There was a pleasant odour of summer and fruits and earth in the air. It wafted up their noses, tingling their senses. The guava trees filtered the sun through onto the chestnut of her hair. There was something so pleasant about the juxtaposition of her hair and the green. Soft, muddy silk against the velvety earth. What could it mean to capture such lushness in one frame?

“Why do you smile?”  she asked ultimately.  “Because I don’t know either” he said, twiddling a twig in his hand, “I don’t know what we shall ever do…”

“If we are lost together does that account for anything at all?”

 “I hope so,” he said.

 “Do you suppose this is what companionship is? I don’t know very much about it– I’ve never quite had anyone.” “Ever?” he asked. 

“Ever”, she said. 

“It must be something to have never had anyone”, he said, rubbing the stick on the grass in circles. It created little bald spots in the grass. Oh well, one had to make these sacrifices if the rubbing was to continue. 

“I’ve never known anything else.” 

“I don’t suppose you have.” 

“It’s the greatest tragedy.” 

“What is?”

She lay with her head against the bosom of the earth. The sun freckled her face. She looked at the furrow where the ants walked. The last vestiges of their trail were left behind. He traced the twig around her head. 

“Are you plotting my burial?”

“Can’t afford to waste more land than needed.” 

“The economy is harsh these days.” 

“You’re an understanding corpse.” 

“Guess I am.” 

“What is the greatest tragedy?”

“I suppose it might not be the greatest. More like an unfortunate inconvenience. A tribulation, if you will.” 

“Aren’t you a little dramatic? A “tribulation”!” he smiled. 

“Like Tennyson?” 

“More”, he grinned. 

“It’s a bit of a pain to be so perceptive. I understand everything. Even if I’ve never quite had anyone.” 

“I don’t suppose that’s a prerequisite for anything.” 

“It must account for something.” 

“The grass is always greener on the other side.” 

“Anyway. That’s beside the point.”

“Go on.”

“Well, I understand everything. When I say that I really mean it. It’s a curse in some ways. It’s like an X-ray.”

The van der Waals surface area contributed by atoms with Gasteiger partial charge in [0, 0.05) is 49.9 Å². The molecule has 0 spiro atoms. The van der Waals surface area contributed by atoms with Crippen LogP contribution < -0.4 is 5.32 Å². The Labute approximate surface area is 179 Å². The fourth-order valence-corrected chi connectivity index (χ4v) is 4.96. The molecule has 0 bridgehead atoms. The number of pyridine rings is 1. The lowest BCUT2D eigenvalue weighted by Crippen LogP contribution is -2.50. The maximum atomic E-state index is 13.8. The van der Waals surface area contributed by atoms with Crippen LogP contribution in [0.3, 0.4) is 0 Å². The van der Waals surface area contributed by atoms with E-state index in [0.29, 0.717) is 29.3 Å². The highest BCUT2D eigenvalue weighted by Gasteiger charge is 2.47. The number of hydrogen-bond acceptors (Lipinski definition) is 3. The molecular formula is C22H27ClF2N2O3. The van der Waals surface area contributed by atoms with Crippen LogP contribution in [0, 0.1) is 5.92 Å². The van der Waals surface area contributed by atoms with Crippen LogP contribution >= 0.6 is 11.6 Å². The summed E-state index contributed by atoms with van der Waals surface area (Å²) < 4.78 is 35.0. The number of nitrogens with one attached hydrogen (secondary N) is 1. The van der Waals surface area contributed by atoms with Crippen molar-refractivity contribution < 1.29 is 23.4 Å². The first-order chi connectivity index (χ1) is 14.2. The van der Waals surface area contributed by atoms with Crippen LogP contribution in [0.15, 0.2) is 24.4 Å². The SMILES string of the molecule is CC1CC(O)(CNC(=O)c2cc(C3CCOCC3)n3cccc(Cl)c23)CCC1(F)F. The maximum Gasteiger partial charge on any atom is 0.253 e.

“A penetrating gaze?” 

“Talk about dramatic,” she said, tossing grass into his hair. A smile snaked its way onto her face. He mirrored it. 

“So you understand everything?” 

She nodded, murmuring in affirmation. A light trill escaped her lips. She held a tenacious grip onto a few disordered notes. With each succession, she affirmed the tune, until it began to sound rehearsed after all. 

“Yes, it’s quite a burden to understand the soul of things.”

“I can see that.” 

“But the worst part of all —” , she sighed in mild exasperation, “I often wonder. How can someone be so ridiculously perceptive in one thing and absolutely foolish in the other?! I don’t know how to do things. I don’t know what they mean. The only thing I know is their soul. I understand the rasa. I –” she furrowed her brow. “I suppose I don’t know how to put it forth…It’s hard to explain.” 

She picked up a leaf lying on the grass and began to pull apart at it. In a small voice she crept, “It’s almost as if that’s all I know. There is an incongruity. I can see what a lot of people cannot. But I cannot see the simple things they can.

“Are you born esoteric then?” he smiled. 

She chuckled, and shrugged. “It’s a funny thing. It’s sad. It’s a sad–funny–confusing thing.” 

“What shall we ever do?”